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Funding Opportunities in DoD's Small Business Innovation Research: What You Need to Know

government contracting Jan 10, 2024
Lightbulb with plan for innovation

In case you missed it, as of January 3rd, the DoD Small Business Innovation Research (SBIR) 24.1 funding opportunities are live! Need a quick refresher on whether this is something you should be tracking (and pursuing)? No problem – we've got you covered!

What is SBIR?

SBIR is commonly called America's Seed Fund. The program was established in 1982 to harness small businesses to drive federal innovation through research that will benefit the Nation. So, what does that mean? Basically, under the SBIR program, small businesses can receive funding via a Broad Agency Announcement (BAA) to develop new and innovative products that have the potential to benefit the Government with no strings attached. Businesses do not give up equity or rights to intellectual property and are not required to return the funding. The Government-wide SBIR program is funded at more than $4B annually in non-dilutive grants to small businesses working on innovative technology and research.

If you want to learn more about SBIR and America’s Seed Fund, the Small Business Administration is hosting the 2024 Virtual Road Tour on Jan. 23-25. This three-day virtual event will help you understand America’s Seed Fund and connect with federal agencies that use SBIR and Small Business Technology Transfer Program (STTR) funds. Check it out!

Who is eligible for the SBIR programs?

As the name implies, the SBIR program is limited to businesses that qualify as a Small Business Concern, are owned by a U.S. Citizen, and have no more than 500 employees. The program is focused on innovative research and technology products; it is not a vehicle for staffing or service contracts. Fun Fact: The SIBR application process does not require past performance, which is one of the reasons it is an attractive entry point to government contracting. In fact, 30% of NASA's SBIR/STTR contracts were to first-time awardees. The government encourages companies with strong R&D capabilities and the ability to commercialize products to apply to the program.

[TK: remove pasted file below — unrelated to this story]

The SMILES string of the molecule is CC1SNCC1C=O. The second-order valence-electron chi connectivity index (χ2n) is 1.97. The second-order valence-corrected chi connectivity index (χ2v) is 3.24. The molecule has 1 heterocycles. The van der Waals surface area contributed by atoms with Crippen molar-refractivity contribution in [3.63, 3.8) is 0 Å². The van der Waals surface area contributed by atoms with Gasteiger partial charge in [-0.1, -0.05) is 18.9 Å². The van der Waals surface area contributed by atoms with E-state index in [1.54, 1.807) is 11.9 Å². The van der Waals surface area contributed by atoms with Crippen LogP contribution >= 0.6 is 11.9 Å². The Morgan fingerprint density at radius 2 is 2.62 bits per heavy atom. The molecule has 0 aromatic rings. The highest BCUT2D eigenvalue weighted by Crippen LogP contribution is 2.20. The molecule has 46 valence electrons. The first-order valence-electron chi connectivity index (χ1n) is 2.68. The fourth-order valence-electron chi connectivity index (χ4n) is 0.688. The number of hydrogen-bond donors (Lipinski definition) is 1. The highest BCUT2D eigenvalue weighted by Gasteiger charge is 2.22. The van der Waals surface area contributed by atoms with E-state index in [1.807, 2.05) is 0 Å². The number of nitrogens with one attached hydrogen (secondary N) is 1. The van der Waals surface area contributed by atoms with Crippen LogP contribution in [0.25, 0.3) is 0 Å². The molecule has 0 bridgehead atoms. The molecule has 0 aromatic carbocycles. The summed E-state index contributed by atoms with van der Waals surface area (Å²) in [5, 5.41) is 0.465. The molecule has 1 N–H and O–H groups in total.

How do I know what the DoD is looking for?

Conveniently, each funding opportunity release will have specific topics associated with that application period. So, the first step is ensuring your product or technology aligns with one of these topics. You can review the 186 active DoD SBIR 24.1 topics here. If you’re brand new to SBIRs, it’s important to keep in mind that the government broadcasts these topics before they go “live,” so if there’s nothing on this release that aligns with your capabilities, you can check back in a few months to see what’s planned for future application periods. Note: the current application period closes on Feb. 7, 2024, and the next release (featuring a new set of topics) will open on May 15, 2024 (topics will be available to review starting April 17, 2024).  

What about these “Phases”?